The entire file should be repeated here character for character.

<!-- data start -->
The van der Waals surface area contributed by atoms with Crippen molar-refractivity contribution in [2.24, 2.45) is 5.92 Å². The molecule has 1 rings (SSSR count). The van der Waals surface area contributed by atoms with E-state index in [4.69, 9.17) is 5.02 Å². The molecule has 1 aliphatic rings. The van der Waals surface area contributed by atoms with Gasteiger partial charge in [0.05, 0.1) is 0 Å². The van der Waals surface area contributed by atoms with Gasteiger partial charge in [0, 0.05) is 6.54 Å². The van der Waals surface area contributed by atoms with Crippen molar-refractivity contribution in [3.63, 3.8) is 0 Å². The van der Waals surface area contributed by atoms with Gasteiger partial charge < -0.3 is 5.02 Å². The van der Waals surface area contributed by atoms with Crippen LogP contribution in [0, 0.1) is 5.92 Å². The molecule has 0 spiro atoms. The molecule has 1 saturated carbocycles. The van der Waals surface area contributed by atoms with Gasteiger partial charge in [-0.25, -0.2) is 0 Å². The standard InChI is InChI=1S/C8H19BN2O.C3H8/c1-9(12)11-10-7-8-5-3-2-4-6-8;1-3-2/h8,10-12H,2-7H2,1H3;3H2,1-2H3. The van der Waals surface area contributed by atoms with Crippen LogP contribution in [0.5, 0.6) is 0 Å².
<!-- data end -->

The van der Waals surface area contributed by atoms with Crippen molar-refractivity contribution in [2.24, 2.45) is 5.92 Å². The molecule has 1 rings (SSSR count). The van der Waals surface area contributed by atoms with E-state index in [4.69, 9.17) is 5.02 Å². The molecule has 1 aliphatic rings. The van der Waals surface area contributed by atoms with Gasteiger partial charge in [0.05, 0.1) is 0 Å². The van der Waals surface area contributed by atoms with Gasteiger partial charge in [0, 0.05) is 6.54 Å². The van der Waals surface area contributed by atoms with Crippen molar-refractivity contribution in [3.63, 3.8) is 0 Å². The van der Waals surface area contributed by atoms with Gasteiger partial charge < -0.3 is 5.02 Å². The van der Waals surface area contributed by atoms with Crippen LogP contribution in [0, 0.1) is 5.92 Å². The molecule has 0 spiro atoms. The molecule has 1 saturated carbocycles. The van der Waals surface area contributed by atoms with Gasteiger partial charge in [-0.25, -0.2) is 0 Å². The standard InChI is InChI=1S/C8H19BN2O.C3H8/c1-9(12)11-10-7-8-5-3-2-4-6-8;1-3-2/h8,10-12H,2-7H2,1H3;3H2,1-2H3. The van der Waals surface area contributed by atoms with Crippen LogP contribution in [0.5, 0.6) is 0 Å².